Community · Downtown · High St. · Money · Morgantown · Organic · Uncategorized · West Virginia University

Save the Downtown District

As many people know, West Virginia University just seems to be growing and growing with new housing and little history left. As you may have read earlier, Sunnyside has lost some of its touch. Will the Downtown District be next?

In 2010, WVU purchased a well-known business building in the DowntowIMG_6427n area where Morgantown People Co-op was originally settled. In March 2015, it was time for them to move to a new location due to the building being unsalvageable.

Ashley Keane, General Manager of Morgantown People Co-op, was already looking for new real estate to expand. Keane did wish to keep that place, but knew with the roof collapsing and parking such an issue it was time to move.

“I was already looking at real estate for a couple years now,” said Keane. “We were originally looking for a larger location and the old location would be a small satellite Downtown, but our plans had to change a little bit.”

Screen Shot 2016-04-15 at 10.27.56 AM.pngThe plan for the old building is to be demolished and than repaired, but nothing has been done to the building yet. From what Keane knows or has heard of is that the University has purchased the whole block of Chestnut Street and Reid Street to Fayette Street.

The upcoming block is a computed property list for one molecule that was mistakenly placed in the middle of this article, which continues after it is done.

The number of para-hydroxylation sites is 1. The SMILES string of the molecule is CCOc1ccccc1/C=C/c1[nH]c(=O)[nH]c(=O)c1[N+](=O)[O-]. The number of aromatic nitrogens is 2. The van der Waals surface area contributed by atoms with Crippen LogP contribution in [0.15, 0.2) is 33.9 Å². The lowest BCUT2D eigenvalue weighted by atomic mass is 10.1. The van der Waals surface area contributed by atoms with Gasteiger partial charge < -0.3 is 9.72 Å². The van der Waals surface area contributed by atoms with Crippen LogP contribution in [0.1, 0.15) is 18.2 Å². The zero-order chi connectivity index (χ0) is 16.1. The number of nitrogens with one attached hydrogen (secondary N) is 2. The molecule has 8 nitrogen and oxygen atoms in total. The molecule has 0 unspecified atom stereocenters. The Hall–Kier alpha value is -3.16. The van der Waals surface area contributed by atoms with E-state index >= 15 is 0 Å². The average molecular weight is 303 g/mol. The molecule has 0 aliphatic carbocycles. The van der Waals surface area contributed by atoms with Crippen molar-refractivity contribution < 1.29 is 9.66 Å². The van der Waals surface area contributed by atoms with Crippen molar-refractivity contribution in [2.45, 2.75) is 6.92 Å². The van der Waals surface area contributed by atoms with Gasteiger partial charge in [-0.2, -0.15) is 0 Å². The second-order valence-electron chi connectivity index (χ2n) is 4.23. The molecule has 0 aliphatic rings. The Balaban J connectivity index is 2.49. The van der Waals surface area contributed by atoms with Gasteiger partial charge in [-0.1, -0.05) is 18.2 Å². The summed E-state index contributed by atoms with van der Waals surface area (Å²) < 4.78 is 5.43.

What will go there next?

That has not been made clear but Keane hopes to see more green space for Downtown, but knows that is a slim to none chance of that happening.

Keane was born and raised in Morgantown and though she hardly recognized her home neighborhood, the Downtown district is what she still remembers as a kid. Local businesses thriving and the community coming together she hopes to not see the University take away what is left.

“Suncrest is completely different…I don’t even consider it to be my home neighborhood anymore,” said Keane. “ The one place that still has a lot of what I remember as a kid is the downtown district, and that is comforting.”

Though Sunnyside looks a lot cleaner and safer, downtown is what many people attract to. From bars, restaurants, club, and any more, hopefully a franchise business stays away and lets the locals live in their uniqueness.

Morgantown People Co-op is now on Pleasant Street they have easy accessible parking and the building is beautiful. Many customers were glad to see the move and always envisioned the co-op to look the way it is today.






7 thoughts on “Save the Downtown District

  1. Hearing that the University is buying chunks of downtown felt ominous to me. They’re going to ruin this city until it is completely unrecognizable. For some, it already is. As you pointed out in your opening, they’re just developing and developing without regard to history. This is sad. It’s good that the Co-op’s move was good for them, though. It’s such a great place to get organic groceries, and it’s conveniently downtown. Hopefully that stays that way.